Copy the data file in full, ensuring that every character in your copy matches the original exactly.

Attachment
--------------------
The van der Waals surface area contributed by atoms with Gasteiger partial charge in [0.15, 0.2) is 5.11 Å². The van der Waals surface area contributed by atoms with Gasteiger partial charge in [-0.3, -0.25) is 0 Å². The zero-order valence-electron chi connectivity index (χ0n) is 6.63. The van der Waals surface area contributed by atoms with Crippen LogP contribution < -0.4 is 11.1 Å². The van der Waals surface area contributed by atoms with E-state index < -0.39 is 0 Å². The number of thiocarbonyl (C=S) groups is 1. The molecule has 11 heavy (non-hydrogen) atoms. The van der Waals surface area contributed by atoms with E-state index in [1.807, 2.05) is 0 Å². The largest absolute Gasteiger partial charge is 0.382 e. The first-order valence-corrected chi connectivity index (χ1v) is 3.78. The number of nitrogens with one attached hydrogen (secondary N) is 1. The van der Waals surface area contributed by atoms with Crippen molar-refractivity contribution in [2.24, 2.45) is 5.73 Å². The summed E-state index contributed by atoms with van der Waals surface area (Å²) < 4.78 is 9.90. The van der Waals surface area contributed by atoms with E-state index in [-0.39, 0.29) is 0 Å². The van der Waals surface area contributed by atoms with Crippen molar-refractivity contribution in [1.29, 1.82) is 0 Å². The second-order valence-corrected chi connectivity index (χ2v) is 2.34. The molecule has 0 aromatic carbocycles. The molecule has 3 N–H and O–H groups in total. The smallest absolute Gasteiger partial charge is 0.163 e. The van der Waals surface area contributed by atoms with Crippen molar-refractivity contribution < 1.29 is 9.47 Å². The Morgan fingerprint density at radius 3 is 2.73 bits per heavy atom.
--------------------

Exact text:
The van der Waals surface area contributed by atoms with Gasteiger partial charge in [0.15, 0.2) is 5.11 Å². The van der Waals surface area contributed by atoms with Gasteiger partial charge in [-0.3, -0.25) is 0 Å². The zero-order valence-electron chi connectivity index (χ0n) is 6.63. The van der Waals surface area contributed by atoms with Crippen LogP contribution < -0.4 is 11.1 Å². The van der Waals surface area contributed by atoms with E-state index < -0.39 is 0 Å². The number of thiocarbonyl (C=S) groups is 1. The molecule has 11 heavy (non-hydrogen) atoms. The van der Waals surface area contributed by atoms with E-state index in [1.807, 2.05) is 0 Å². The largest absolute Gasteiger partial charge is 0.382 e. The first-order valence-corrected chi connectivity index (χ1v) is 3.78. The number of nitrogens with one attached hydrogen (secondary N) is 1. The van der Waals surface area contributed by atoms with Crippen molar-refractivity contribution in [2.24, 2.45) is 5.73 Å². The summed E-state index contributed by atoms with van der Waals surface area (Å²) < 4.78 is 9.90. The van der Waals surface area contributed by atoms with E-state index in [-0.39, 0.29) is 0 Å². The van der Waals surface area contributed by atoms with Crippen molar-refractivity contribution in [1.29, 1.82) is 0 Å². The second-order valence-corrected chi connectivity index (χ2v) is 2.34. The molecule has 0 aromatic carbocycles. The molecule has 3 N–H and O–H groups in total. The smallest absolute Gasteiger partial charge is 0.163 e. The van der Waals surface area contributed by atoms with Crippen molar-refractivity contribution < 1.29 is 9.47 Å². The Morgan fingerprint density at radius 3 is 2.73 bits per heavy atom.